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The Dodgers, the Red Sox, and paying for relievers

The Dodgers gave Brian Wilson an expensive one-year deal, while the Red Sox signed Edward Mujica to a far more sensible two-year contract. What do these deals tell us about the two franchises' differing attitudes toward roster construction?

Kirby Lee-USA TODAY Sports

On Thursday, two teams with high hopes for 2014 added important pieces to their bullpen puzzles, as the Dodgers signed Brian Wilson to a one-year, $10 million contract, and the Red Sox knotted up Edward Mujica for two seasons and $9.5 million total. The fact that Boston will be paying Mujica less money despite handing out the lengthier contract speaks volumes about L.A.’s spending habits and the persistent silliness of baseball’s relief market.

Even though the Dodgers already possess the quintessential example of why you should never invest too much in relievers, they chose to throw more money at a relief pitcher this winter, and reportedly, even gave Wilson an $8.5 million player option for 2015. Now Wilson isn’t a bad reliever, though he is three years and a Tommy John surgery removed from his dominant seasons with the Giants. In a very small sample, he pitched quite well in 2013, allowing just one earned run and racking up 13 strikeouts in 13.2 innings to go along with six scoreless frames in the postseason.

During his late-season stint with the Dodgers, his average fastball velocity (94.4 mph) took a slight downtick from his best years in San Francisco, but Wilson coped by mixing in a ton of cutters, throwing the pitch 69.5% of the time. This new wrinkle in his approach worked (again though, very small sample), with Wilson’s cutter yielding a .192 batting average against and an .043 opponents’ ISO.

The issue here, though, isn’t the bearded pitcher’s effectiveness, but more the $10 million the Dodgers gave to a reliever who has thrown 15.2 innings since the start of 2012. Such money is admittedly a pittance for L.A.’s owners, who could have probably paid Wilson $30 million this season and hardly have known the difference. But compare Wilson’s salary with Jason Frasor’s, who compiled more WAR (0.8) and a better xFIP (3.62) in 2013 than Wilson did in his last full season in the majors. Early in October, Texas signed Frasor to a one-year deal for $1.75 million.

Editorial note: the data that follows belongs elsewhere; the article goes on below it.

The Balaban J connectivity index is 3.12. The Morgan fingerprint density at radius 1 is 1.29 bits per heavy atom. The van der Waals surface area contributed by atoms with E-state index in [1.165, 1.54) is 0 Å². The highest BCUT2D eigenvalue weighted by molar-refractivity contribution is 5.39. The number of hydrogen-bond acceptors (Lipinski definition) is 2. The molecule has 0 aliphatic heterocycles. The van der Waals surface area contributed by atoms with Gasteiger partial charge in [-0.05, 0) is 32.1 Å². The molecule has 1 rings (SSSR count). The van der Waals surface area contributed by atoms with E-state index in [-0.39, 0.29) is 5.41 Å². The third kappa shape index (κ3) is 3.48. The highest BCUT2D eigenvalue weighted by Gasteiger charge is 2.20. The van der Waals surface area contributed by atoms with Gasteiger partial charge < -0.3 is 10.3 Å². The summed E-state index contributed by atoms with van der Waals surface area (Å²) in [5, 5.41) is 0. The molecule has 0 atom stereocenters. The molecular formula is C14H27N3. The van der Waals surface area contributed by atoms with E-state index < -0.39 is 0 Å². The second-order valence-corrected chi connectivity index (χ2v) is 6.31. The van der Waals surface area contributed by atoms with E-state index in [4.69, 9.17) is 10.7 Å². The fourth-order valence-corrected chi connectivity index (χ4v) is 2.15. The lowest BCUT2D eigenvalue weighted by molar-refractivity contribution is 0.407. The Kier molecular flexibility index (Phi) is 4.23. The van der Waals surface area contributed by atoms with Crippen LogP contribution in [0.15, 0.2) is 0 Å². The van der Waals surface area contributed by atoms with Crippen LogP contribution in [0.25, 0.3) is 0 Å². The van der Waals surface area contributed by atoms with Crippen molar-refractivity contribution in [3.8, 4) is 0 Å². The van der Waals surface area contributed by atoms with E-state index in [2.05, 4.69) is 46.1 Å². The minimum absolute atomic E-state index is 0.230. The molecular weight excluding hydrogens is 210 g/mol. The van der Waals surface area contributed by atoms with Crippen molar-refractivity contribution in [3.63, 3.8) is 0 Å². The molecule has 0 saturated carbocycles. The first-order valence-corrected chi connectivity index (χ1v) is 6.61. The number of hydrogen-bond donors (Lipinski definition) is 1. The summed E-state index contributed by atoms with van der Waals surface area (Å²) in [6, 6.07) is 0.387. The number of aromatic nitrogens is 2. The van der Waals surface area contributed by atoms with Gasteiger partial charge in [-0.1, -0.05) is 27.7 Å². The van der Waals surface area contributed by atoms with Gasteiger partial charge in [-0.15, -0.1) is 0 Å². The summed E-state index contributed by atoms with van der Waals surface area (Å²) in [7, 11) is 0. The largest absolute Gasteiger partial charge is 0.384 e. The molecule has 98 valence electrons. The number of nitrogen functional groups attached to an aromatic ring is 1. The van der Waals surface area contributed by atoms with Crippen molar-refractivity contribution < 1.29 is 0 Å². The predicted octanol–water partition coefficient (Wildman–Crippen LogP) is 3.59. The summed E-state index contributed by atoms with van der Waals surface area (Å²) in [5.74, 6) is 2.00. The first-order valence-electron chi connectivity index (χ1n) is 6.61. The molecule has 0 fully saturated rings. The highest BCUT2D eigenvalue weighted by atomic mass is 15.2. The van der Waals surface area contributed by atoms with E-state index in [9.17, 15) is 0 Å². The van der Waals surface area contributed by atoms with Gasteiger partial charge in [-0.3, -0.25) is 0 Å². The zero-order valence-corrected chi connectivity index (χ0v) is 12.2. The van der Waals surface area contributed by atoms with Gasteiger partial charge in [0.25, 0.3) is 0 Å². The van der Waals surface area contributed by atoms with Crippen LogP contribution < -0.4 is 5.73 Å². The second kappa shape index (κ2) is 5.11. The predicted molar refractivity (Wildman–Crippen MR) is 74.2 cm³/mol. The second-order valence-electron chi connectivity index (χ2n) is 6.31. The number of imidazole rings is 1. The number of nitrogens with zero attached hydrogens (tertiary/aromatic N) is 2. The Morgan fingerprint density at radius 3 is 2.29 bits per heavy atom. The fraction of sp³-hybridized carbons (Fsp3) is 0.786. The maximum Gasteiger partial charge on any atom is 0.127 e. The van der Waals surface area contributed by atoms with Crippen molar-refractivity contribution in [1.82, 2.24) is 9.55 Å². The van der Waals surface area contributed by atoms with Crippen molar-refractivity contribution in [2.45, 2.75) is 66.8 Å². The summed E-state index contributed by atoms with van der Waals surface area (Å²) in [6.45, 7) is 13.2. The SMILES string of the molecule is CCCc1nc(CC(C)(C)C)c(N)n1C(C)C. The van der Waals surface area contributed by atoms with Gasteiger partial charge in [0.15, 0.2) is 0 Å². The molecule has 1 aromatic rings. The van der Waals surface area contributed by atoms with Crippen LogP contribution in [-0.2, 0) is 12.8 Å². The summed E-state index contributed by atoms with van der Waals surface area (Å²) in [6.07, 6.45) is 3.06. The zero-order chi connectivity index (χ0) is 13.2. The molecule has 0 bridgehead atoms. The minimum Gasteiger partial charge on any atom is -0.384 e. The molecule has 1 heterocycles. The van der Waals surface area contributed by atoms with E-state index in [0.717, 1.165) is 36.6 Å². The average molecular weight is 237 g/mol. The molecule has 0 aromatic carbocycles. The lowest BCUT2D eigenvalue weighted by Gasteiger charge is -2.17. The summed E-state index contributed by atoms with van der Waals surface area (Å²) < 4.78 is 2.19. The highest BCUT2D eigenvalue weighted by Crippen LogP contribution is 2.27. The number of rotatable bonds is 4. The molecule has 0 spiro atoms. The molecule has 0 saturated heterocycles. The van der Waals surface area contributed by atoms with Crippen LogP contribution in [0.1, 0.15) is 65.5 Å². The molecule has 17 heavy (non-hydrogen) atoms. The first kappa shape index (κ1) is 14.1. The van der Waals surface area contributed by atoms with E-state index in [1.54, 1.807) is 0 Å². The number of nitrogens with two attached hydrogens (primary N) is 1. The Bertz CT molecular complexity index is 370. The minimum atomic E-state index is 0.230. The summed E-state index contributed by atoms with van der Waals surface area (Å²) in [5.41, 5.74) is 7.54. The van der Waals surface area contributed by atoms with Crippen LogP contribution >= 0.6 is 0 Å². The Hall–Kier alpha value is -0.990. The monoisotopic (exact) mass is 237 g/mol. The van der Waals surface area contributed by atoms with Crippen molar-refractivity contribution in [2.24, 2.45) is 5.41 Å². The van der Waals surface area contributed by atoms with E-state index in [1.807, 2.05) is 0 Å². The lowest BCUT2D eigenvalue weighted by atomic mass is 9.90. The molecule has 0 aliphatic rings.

The point, of course, is not to debate who is the better pitcher, but merely to suggest that, in no way, will Wilson be five times more valuable than Frasor in 2014.

Which brings us, in a roundabout manner, to the Red Sox and Edward Mujica, a reliever who has been quite good for three straight seasons now. Multi-year deals for relief pitchers can often prove foolish, but given Mujica’s consistent track record, relative youth (he turns 30 in May), and fair price tag, this appears to be a safe bet for Boston.

The right-hander’s pitch usage has changed drastically since his early days with the Padres. As the table below shows, Mujica has increasingly depended upon his splitter dating back to 2010, while throwing fewer and fewer fastballs:

The change in strategy has paid off, with Mujica posting a 132 ERA+ along with 156 strikeouts and just 31 walks in 206 innings pitched from 2011 to 2013. Last season, he walked only five batters and finished with a 3.53 xFIP. Most significantly, that splitter he leans on so much was pretty good—yielding a .224 opponent’s batting average and a 30% whiff/swing percentage.

As multiple observers pointed out yesterday on Twitter, with his love for splitters and general aversion towards free passes, Mujica could be Koji Uehara's doppelganger.

In many ways, comparing Mujica’s deal with Wilson’s demonstrates the disparity between these two franchises 15 months after the Nick Punto trade changed everything. In short, the Dodgers and Red Sox approach team-building with far different attitudes and actions. L.A. is never afraid to spend too much money, even on a reliever, while the Red Sox have committed to seeking a more cost-efficient (and, in their minds, sustainable) method for filling out a roster.

Hastily splurging money on free agents didn't do the Red Sox much good, although they ended up falling prey to budget constraints that L.A.'s brass doesn't appear too worried about. For the time being at least, these conflicting strategies are working for both clubs.

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All statistics courtesy of FanGraphs and Brooks Baseball.

Alex Skillin is a regular contributor to Beyond the Box Score and also works as a Staff Editor at He writes, mostly about baseball and basketball, at a few other places across the Internet. You can follow him on Twitter at @AlexSkillin.